Feb. 1st, 2017

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Having finally gotten to the point where I can get through two whole movements of a sonata without having to cough, it was time to attend another classical concert, only the second one I've been to since before I got home from Britain two months ago.

I chose to attend the Telegraph Quartet at Herbst, and had an [personal profile] athenais to accompany me, as they were going to be playing Schubert's "Death and the Maiden". But first, we had to get through the ultra-modernist jungle of Webern's Op. 5 and Leon Kirchner's First, the penance we had to pay before our heavenly reward of Schubert.

In speaking to the audience, the players said that what Webern and Kirchner have in common with Schubert is that they're all Romantics at heart. Heh, heh, I don't think so. I doubted it even of Schubert, and the way the Telegraph plays, none of them sounded a bit Romantic.

The interesting aspect of the two modernists was the sonorities, the weird and unusual sounds the players could make. The Webern, due to its brevity, actually added up to something here and there, but the Kirchner, though intriguing enough moment by moment, taken as a whole reminded me of one of those fearsomely complex mathematical equations which end with a crashing anticlimax of "=0". This is my usual reaction to Kirchner, so no surprise there. I know him of old.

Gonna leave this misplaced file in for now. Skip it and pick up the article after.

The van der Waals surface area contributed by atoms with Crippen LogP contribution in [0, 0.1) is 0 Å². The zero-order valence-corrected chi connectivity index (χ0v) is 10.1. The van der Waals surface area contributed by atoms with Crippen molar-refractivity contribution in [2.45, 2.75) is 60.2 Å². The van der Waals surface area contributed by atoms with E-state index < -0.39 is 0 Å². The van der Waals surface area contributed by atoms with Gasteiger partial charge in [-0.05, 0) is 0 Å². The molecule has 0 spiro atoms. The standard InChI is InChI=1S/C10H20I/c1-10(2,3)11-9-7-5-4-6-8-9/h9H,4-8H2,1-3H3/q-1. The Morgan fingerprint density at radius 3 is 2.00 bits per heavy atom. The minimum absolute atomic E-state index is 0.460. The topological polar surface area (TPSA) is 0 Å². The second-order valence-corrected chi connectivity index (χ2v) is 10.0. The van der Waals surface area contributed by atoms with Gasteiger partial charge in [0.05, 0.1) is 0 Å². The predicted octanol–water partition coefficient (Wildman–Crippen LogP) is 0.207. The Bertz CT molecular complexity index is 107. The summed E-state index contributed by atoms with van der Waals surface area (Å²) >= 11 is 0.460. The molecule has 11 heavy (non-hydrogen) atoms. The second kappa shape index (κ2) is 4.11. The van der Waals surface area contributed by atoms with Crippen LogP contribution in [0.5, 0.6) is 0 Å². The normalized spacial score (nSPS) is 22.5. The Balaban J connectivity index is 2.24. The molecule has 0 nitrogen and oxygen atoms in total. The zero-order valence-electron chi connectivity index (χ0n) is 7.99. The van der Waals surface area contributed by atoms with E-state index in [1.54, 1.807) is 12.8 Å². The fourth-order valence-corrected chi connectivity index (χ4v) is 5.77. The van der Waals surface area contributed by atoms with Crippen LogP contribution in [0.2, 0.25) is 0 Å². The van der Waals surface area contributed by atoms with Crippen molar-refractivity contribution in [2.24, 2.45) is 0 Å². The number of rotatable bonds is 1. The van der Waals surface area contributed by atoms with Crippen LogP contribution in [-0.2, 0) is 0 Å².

So what did they do with Schubert, then, but play it as ultra-modernist as possible, with the closest thing to weird and unusual sonorities that the score would let them get away with. The sound was raw and sinewy, the equivalent of Dr. Manhattan before he learns how to put all his flesh on. The players seemed most dedicated to this principle in the first movement, which they played in an emotionless and featureless manner, but they gradually remembered that this is Schubert, and each successive movement was better and more passionate. First violinist Joseph Maile played his high figures in the finale wispily, but they worked.

We went out to eat beforehand, and A. decided to have a slice of pie. Pi, as we all know, is about 3.1416, but this slice was closer to 0.31416. Chintzy restaurant.

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